3,154 reputation
828
bio website
location
age 45
visits member for 3 years, 9 months
seen Jun 13 at 8:23

This sentence can not be used without author's permission.


Mar
18
revised I'm trying to understand hash tables - can someone explain it to me - clearly?
deleted 2 characters in body
Mar
18
revised I'm trying to understand hash tables - can someone explain it to me - clearly?
added 1 characters in body
Mar
18
comment How can you tell if you're really going to be working with the “smartest people”?
@Dunk I do realize that smart people split large projects into smaller ones. Large Systems Suck. This rule is 100% transitive. If you build one, you suck. - Steve Yegge
Mar
18
answered How can you tell if you're really going to be working with the “smartest people”?
Mar
18
answered I'm trying to understand hash tables - can someone explain it to me - clearly?
Feb
22
answered Variable names: underscores, no underscores, or camel case?
Dec
23
comment Is there any reason to use C++ instead of C, Perl, Python, etc.?
@Konrad Rudolph: please see my ohter answer above, but actually you may be right regarding garbage collectors: I'm not sure they can handle reallocations of pointers. But then it depends on the GC. Some very simple ref-counted GC's can do fine (PHP comes to mind).
Dec
23
comment Is there any reason to use C++ instead of C, Perl, Python, etc.?
@Neil G: unfortunately it's not only POD vs non-POD. The problem is that in C++ a vector element can contain pointers to locations that potentially may be affected by realloc(). The only way of keeping these pointers up to date is copying elements (during resizing of a vector), and calling copy ctors. There is no way in C++ for the vector implementation to know if a vector element in fact contains such pointers or not.
Dec
22
comment Is there any reason to use C++ instead of C, Perl, Python, etc.?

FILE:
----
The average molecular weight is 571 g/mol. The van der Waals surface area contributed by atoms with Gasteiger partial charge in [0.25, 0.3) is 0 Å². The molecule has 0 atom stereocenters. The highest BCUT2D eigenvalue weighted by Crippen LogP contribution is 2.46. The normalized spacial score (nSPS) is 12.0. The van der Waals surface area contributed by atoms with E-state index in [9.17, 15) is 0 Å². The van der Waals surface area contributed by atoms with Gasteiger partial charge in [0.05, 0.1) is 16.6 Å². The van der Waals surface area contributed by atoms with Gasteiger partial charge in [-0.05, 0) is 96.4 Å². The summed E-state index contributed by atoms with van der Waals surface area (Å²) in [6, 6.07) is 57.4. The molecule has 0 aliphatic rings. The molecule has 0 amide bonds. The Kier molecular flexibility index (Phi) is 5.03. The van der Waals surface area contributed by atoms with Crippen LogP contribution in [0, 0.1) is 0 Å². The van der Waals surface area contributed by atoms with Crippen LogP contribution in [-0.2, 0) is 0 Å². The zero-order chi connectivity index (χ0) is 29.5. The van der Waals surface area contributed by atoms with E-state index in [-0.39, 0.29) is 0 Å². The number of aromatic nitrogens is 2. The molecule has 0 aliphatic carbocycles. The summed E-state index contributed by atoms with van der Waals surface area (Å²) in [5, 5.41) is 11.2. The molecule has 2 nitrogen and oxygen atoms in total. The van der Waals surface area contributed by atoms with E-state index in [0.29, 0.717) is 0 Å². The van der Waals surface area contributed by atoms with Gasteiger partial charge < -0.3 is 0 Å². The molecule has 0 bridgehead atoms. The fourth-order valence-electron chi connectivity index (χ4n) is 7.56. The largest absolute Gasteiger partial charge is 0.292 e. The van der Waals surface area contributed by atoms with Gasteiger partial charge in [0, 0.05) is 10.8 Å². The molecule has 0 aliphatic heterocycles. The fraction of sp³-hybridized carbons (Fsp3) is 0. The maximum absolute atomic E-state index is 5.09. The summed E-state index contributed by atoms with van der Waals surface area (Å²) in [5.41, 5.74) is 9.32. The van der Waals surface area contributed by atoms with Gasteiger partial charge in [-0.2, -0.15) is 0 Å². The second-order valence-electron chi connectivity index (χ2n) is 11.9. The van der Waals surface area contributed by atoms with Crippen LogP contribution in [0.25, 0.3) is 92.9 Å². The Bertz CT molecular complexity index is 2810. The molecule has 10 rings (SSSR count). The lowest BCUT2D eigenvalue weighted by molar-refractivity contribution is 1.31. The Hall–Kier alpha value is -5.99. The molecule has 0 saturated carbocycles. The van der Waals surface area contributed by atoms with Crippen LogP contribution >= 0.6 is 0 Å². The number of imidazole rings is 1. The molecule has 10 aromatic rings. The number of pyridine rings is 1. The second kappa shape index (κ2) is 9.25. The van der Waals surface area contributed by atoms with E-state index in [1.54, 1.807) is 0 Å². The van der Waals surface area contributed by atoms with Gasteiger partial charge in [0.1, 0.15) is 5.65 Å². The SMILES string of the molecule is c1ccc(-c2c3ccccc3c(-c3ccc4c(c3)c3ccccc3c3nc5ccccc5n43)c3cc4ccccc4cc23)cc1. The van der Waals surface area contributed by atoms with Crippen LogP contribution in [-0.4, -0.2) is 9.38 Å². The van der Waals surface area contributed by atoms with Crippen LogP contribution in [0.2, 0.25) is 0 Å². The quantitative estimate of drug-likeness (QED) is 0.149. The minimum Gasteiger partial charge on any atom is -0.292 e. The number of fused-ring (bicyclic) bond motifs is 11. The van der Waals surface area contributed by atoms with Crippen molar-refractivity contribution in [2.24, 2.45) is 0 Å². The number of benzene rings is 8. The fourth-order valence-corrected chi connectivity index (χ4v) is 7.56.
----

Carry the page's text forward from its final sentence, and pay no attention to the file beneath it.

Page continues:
no performance overhead at runtime - that's not always true. If you look at STL vector implementations you will see that they don't take the advantage of using realloc() (they can't because of pointers, long story) whereas all higher-level languages that I know can and do use realloc() in vector impl's. This is just one example that it's not that obvious and all black-and-white.
Nov
28
answered C++ code navigation on OS X
Nov
25
comment Why do large IT projects tend to fail or have big cost/schedule overruns?
One curious thing about this problem is that you usually get completely different answers from developers and from managers.
Nov
25
awarded  Nice Answer
Nov
24
comment How should I start with Lisp?
How to start with Lisp: open as many parentheses as you can.
Nov
24
revised How to write “good” unit tests?
deleted 5 characters in body
Nov
24
answered How to write “good” unit tests?
Nov
23
comment What mistakes do language writers often make which doom their language?
@Robert Harvey: the one that hasn't been created yet, but it might be underway, who knows. (Well, neither the question was constructive)
Nov
23
comment What mistakes do language writers often make which doom their language?
@acidzombie24: long story short, a good language gives so much flexibility that you can come up with new creative ways of using the language that would surprise even its creator. There's nothing you can do in Java or C# that would surprise their creators. Python is a slighly different story: they have this motto: "There should be one - and preferably only one - obvious way to do it." which smells same kind of dictatorship to me.
Nov
23
comment What mistakes do language writers often make which doom their language?
@Oak: Java was created as a greatly simplified, idiot-proof C++, and that was exactly Java's "killer feature".
Nov
23
answered What mistakes do language writers often make which doom their language?
Nov
20
comment “Gödel, Escher, Bach” still valid today?
@Frank Shearar: looking at GEB:EGB I wonder why he didn't call it BGE:EGB (never finished the book itself to be honest)